A gunman has killed 10 people, including a police officer, following an hours-long standoff at a grocery store in the US state of Colorado.
Ahmad Al Aliwi Alissa, of Arvada, near Denver, is accused of opening fire Monday afternoon at the King Soopers store in the university city of Boulder, killing people aged between 20- 65, authorities said.
Among the dead was 51-year-old Eric Talley, who was the first police officer to respond to the shooting.
Police took the suspect into custody at the store Monday afternoon, less than an hour after panicked 911 callers told dispatchers of the killings.
The motive behind the Boulder killings -- one of several mass shootings in the US in the last week -- isn't immediately known, and the investigation will take a long time, authorities have said.
"This is a tragedy and a nightmare for Boulder County," the area's district attorney, Michael Dougherty, said.
"These were people going about their day, doing their shopping. I promise the victims and the people of the state of Colorado that we will secure justice."
The incident began at about 14:30 local time (20:30 GMT) on Monday when the suspect entered the supermarket and began firing.
Shoppers and employees of the store said they had to dive for cover or run to safety as the shooting unfolded.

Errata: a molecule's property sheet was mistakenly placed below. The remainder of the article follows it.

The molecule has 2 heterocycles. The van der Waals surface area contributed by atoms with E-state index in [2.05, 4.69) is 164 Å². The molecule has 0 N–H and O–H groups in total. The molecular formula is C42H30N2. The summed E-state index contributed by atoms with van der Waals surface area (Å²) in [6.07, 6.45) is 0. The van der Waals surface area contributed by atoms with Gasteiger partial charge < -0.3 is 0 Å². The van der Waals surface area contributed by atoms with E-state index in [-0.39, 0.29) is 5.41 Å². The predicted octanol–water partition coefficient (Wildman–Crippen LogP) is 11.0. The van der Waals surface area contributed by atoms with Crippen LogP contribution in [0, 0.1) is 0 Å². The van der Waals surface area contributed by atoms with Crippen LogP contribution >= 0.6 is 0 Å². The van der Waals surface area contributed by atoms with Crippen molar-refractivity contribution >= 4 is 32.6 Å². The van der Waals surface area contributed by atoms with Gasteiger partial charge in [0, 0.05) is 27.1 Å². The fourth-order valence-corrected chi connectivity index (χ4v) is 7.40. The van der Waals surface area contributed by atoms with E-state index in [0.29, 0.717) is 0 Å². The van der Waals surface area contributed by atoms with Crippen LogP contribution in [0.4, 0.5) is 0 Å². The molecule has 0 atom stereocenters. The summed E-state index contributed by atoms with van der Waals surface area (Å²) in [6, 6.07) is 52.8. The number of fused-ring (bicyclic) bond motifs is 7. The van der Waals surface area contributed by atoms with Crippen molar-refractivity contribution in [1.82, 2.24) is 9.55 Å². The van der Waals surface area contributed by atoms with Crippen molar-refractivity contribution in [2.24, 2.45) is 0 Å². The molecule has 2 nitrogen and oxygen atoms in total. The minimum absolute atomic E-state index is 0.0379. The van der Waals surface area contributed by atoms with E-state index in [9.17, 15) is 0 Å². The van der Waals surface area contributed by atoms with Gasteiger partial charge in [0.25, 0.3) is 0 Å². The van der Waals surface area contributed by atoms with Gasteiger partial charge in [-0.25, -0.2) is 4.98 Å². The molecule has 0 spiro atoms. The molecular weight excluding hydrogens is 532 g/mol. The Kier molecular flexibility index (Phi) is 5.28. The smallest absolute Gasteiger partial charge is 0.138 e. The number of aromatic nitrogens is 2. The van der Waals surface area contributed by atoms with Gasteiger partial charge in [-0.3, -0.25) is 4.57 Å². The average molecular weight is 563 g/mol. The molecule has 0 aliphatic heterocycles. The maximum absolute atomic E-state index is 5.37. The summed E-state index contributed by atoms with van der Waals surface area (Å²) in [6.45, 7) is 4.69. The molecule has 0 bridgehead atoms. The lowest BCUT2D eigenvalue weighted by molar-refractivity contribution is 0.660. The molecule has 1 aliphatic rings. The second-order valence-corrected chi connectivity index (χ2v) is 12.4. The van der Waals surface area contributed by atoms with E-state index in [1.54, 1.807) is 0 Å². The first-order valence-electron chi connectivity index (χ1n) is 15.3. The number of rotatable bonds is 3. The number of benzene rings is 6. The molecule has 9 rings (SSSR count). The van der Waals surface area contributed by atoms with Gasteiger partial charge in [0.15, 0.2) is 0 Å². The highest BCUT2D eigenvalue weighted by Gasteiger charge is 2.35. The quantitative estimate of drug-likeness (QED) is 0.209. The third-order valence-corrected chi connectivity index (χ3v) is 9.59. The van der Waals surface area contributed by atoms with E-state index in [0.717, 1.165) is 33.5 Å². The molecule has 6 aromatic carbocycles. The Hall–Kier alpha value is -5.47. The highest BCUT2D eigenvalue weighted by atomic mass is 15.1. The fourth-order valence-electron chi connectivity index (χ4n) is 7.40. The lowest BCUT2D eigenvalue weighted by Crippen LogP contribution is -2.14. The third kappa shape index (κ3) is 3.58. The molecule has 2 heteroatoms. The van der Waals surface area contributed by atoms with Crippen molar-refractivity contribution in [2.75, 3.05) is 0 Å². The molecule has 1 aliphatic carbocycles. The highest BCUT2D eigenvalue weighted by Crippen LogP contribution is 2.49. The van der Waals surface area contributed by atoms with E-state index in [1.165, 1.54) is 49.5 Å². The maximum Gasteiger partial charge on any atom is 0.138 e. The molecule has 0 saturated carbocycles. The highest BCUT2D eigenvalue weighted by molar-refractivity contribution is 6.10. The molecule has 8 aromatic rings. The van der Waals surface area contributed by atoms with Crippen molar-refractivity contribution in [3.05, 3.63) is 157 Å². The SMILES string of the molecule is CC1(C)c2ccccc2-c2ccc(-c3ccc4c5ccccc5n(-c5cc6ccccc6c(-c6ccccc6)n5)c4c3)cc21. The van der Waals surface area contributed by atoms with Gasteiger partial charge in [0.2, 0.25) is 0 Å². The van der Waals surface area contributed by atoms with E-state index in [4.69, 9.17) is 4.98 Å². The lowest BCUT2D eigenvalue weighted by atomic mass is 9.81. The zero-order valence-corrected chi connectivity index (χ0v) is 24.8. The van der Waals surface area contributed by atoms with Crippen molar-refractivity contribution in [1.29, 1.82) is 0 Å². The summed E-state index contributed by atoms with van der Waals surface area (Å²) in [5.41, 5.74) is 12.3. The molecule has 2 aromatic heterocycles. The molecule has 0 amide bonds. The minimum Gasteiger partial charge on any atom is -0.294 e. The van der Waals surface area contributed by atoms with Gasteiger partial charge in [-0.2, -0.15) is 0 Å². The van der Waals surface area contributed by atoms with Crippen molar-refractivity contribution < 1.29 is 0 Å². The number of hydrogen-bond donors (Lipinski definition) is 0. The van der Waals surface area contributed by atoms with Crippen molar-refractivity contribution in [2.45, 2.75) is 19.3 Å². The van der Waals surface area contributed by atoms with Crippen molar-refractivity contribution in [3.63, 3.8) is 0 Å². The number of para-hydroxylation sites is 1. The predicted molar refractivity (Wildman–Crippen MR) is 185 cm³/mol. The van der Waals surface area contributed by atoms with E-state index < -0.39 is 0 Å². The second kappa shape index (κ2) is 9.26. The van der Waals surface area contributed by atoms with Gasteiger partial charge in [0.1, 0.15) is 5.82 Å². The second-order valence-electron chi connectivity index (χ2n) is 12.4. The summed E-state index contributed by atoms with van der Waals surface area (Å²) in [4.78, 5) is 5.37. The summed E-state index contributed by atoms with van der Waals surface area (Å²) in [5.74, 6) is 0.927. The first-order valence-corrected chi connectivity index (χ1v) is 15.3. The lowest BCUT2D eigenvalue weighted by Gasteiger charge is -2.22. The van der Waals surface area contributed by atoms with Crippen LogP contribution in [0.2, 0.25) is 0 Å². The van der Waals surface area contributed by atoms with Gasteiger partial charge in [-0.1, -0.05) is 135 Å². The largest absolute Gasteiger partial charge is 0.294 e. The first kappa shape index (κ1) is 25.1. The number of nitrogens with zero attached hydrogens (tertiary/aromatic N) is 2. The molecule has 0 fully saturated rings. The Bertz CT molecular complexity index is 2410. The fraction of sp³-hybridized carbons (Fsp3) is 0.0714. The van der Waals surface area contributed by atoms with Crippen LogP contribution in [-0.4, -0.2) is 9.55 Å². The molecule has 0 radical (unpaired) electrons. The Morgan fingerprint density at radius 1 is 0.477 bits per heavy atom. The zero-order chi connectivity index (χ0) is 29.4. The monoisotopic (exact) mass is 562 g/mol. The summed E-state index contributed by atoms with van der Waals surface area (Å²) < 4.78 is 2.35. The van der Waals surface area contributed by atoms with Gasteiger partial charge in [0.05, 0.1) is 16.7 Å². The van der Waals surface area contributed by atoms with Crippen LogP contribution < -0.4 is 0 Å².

Some of the standoff was captured on camera by a passer-by, showing victims near the grocery store.
US Rep. Gabrielle Giffords of Arizona, who is a shooting survivor, said in a statement. "This is not normal, and it doesn't have to be this way. It's beyond time for our leaders to take action."
The tragedy in Colorado feels especially personal, Giffords said, considering how the shooting she survived outside a Tucson grocery store devastated her community.
Responding to the news, US Senate Democratic leader Chuck Schumer said on Twitter: "This Senate must and will move forward on legislation to help stop the epidemic of gun violence."
President Joe Biden, who has been briefed about the latest attack, said last month he would be recommending tougher legislation to ensure background checks on anyone wishing to purchase a firearm.
The National Rifle Association tweeted on Monday quoting the Constitution's Second Amendment: "A well regulated militia, being necessary to the security of a free state, the right of the people to keep and bear arms, shall not be infringed."
King Sooper is owned by the Kroger company, which said the store will remain closed during the police investigation.
"The entire Kroger family offers our thoughts, prayers and support to our associates, customers, and the first responders who so bravely responded to this tragic situation," the company said via its verified Twitter account.